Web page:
Wednesday, August 16, 2017

Lee Bains III and the Glory Fires -- Youth Detention\\\(Nail My Feet Down to the Southside of Town)

I had been planning to write about Lee Bains III and the Glory Fires this week regardless of current events, but with the tragedy in Charlottesville Youth Detention is even more urgent than before. If you're not familiar with the band, they've been staunch and proud anti-racist Southern punk rockers since the very beginning. A glimpse at the shows or the band's sprawling lyrics page is proof enough that Lee doesn't fuck around. This isn't a trend or an attempt to be topical on the band's part: Lee Bains III and the Glory Fires are models for what engaged, critical anti-racism looks like.

I was lucky enough to see the band live in Williamsburg (more on that) last week. If the band is coming near you, they're not to be missed. Live, the band reminds me of a mix between a Cowboy Mouth show and an intense political discussion among my friends. (In other words, two of my favorite things.) Between songs, Lee delivers rapid-fire, sweat-drenched jeremiads about institutionalized racism, police brutality with the fervent passion of a snake preacher. Then, the band launches, body and soul, into blistering punk rock songs. The experience is downright spiritual. One hopes that Lee's message is falling on people ready to receive and act upon what he says -- not simply drunk dudebros who push people out of the way to get to the front while patting themselves on the back for liking a band that talks about this stuff. (If there was any band that would expand the "girls to the front" rule outside of riot grrl, it's these guys and I respectfully call on them to do so!)

But you don't need Lee's commentary to get the same content. Youth Detention is a sprawling, relentless album (I have yet to listen to the whole thing all the way through) that will raise the hairs on your neck while you're headbanging to the walls of distorted guitars, samples of the nursery rhyme "Crooked Letters," and protest chants of Assata Shakur's "we have nothing to lose but our chains" speech. Youth Detention does require a good deal of digging and your participation, however. Like the band's previous album, Lee likes burying his voice in the mix (which he did on his last album), and reading the lyrics while you listen to the songs are, in my opinion, mandatory.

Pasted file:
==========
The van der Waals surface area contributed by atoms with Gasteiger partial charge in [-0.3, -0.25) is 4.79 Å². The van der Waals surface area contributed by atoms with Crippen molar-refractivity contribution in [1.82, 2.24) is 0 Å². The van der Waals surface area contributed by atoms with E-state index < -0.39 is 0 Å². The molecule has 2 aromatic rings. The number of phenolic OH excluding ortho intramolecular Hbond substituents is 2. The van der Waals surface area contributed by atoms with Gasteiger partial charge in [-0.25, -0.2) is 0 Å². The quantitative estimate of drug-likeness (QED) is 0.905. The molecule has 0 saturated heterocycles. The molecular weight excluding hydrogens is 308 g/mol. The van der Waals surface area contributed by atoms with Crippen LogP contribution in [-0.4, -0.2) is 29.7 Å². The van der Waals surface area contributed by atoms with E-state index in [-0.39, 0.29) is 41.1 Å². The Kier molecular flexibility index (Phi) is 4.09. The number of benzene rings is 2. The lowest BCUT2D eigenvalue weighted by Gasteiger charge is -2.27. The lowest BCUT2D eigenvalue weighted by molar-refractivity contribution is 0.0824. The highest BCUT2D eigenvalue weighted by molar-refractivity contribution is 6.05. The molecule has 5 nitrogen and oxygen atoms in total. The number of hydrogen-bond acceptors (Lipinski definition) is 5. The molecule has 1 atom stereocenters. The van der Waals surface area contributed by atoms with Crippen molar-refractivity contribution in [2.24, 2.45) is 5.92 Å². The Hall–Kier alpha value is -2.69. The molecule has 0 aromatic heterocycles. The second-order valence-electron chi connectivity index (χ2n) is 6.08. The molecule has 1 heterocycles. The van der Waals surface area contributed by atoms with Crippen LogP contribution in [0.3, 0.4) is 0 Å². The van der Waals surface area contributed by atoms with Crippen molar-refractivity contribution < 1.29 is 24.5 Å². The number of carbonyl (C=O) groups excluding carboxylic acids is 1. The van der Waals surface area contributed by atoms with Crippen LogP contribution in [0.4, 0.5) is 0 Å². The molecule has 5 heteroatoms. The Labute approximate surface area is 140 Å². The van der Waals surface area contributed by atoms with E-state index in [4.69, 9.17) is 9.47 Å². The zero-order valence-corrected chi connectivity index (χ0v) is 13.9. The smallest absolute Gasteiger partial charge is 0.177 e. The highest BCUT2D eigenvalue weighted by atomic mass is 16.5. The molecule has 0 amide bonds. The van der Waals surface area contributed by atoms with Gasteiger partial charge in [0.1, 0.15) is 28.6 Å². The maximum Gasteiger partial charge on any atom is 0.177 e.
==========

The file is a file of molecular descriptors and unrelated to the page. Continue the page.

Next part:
From the outset the album grapples with growing up white in a poor neighborhood, straddling the lines between the narrator (Lee's?) neighbors and the wealthy white friends he went to school with, and, of course, the gentrification of Birmingham. In "The City Walls" Lee sums up how I've been feeling for years now about New York:

He grinds the butt under his boot, and breathes a white rope of smoke
    westward into the black sky,
Over the woods where Mama says Eastside kids used to could find arrowheads
    but have long since been bled dry.
And eulogizing that wild old city,
Where he had once found his peace,
He points the bottle like a cannon down from the ridge,
    and out into the sprawl.
"It's like they think downtown's cute, so they move in,
    and turn it into a god-damned mall."   

I don't want to live in a tiny kingdom.
            I don't want to live beyond the city walls.
            I don't want to hide in my sin in a tiny kingdom.
            I don't want to die beyond the city walls.

And yes, all of that fits into a take-no-prisoners punk beat. The song that gives me pause, the one that makes me feel recognized the most, however, is "Whitewash" begins as a powerful critique of how whiteness is constructed in the United States:

 I don’t want to be a whitewash.
    I don’t want to be an absence.
    I don’t want to be the great silence.
    I want to be—
    I don’t want to be a whitewash.
    I don’t want to be nobody.
    I don’t want to be from noplace.
    I want to be—

As a Jew who can easily pass for Irish and coming from parents who are apathetic (my dad) and have converted to Unitarian Universalism (my mom), that sense of absence is really palpable for me. My grandparents weren't very invested in it, either. But that's what you needed to do to amass the trappings of a middle-class life, even in New York City: internalize the ideas of what a successful person should behave like (i.e., not even remotely Jewish) and reject the experiences of your forebears. Do what you can to trade the Jew card in for the white card. But at what cost? And now that I'm old enough to ask questions, nobody's able to answer them.

By the end of the song, Lee has turned to the future, addressing his unwilling participation in displacing the people of color of Birmingham:

I don’t want to be a whitewash,
    Turning places into sets,
    Turning people into objects.
    I want to be—

    I don’t want to be a whitewash.
    Don’t want power over anybody.
    Don’t want dominion over anyplace.
    I want to be—

It's worth noting that Lee never finishes that last line. While we can reject the things we know our wrong -- white supremacists, for example -- it's a lot harder to figure out what to keep instead. In the wake of Charlottesville, we (as white people) need to figure out what that dash should be and must be. What can we make of whiteness when it's so inherently broken?

Lee Bains III and the Glory Fires -- Official, Facebook, Bandcamp

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